You could be reading the full-text of this article now if you...

If you have access to this article through your institution,
you can view this article in

Impact of Nighttime Awakenings on Worker Productivity and Performance.

Zammit, Gary K. PhD; Joish, Vijay N. PhD; Kong, Meg C. MS; Balkrishnan, Rajesh PhD; Lerner, Debra PhD; Rosekind, Mark PhD

Journal of Occupational & Environmental Medicine:
doi: 10.1097/JOM.0b013e3181d8db23
Original Articles

Objective: To describe the relationship between nighttime awakenings and work performance.

Methods: Employees (N = 4188) at four US companies described their sleep patterns and completed the Work Limitations Questionnaire. Participants were categorized by number of nighttime awakenings: 0 (n = 464; 11%), 1 to 2 (n = 2373; 58%), 3 to 4 (n = 984; 24%), or ≥5 (n = 289; 7%). Work Limitations Questionnaire performance and productivity measures were compared among the groups using a one-way analysis of variance model.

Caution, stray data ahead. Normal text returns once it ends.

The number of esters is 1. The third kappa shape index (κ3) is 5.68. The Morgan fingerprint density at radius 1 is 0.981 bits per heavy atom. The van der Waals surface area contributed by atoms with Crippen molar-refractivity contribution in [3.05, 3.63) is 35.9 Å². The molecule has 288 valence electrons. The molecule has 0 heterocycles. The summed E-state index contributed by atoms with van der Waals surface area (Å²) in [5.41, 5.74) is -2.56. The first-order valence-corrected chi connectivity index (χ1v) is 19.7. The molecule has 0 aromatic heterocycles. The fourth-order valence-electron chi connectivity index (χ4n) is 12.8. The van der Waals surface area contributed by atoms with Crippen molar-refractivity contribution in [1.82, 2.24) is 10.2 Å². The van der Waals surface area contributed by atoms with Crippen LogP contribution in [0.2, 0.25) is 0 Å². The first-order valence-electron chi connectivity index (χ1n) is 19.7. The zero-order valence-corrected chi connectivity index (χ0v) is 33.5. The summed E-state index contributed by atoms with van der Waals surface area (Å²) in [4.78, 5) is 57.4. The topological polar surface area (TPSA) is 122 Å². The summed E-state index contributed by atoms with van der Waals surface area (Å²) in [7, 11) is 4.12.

Results: Thirty-one percent of the sample averaged ≥3 nighttime awakenings. Compared with respondents with fewer nighttime awakenings, these respondents had the greatest work performance and productivity impairments across a wide range of dimensions.

Conclusions: Workers who experienced ≥3 nighttime awakenings have poorer work productivity and performance than do workers who experience fewer awakenings.

Author Information

From Clinilabs Inc (Dr Zammit), New York, NY; sanofi-aventis (Dr Joish), Bridgewater, NJ; Division of Pharmaceutical Administration (Ms Kong) and Colleges of Pharmacy and Public Health (Dr Balkrishan), Ohio State University, Columbus, Ohio; Tufts–New England Medical Center (Dr Lerner), Boston, Mass; and Alertness Solutions (Dr Rosekind), Cupertino, Calif.

Address correspondence to: Gary Zammit, PhD, Clinilabs Inc, 1090 Amsterdam Avenue, 17th Floor, New York, NY 10025; E-mail:

©2010The American College of Occupational and Environmental Medicine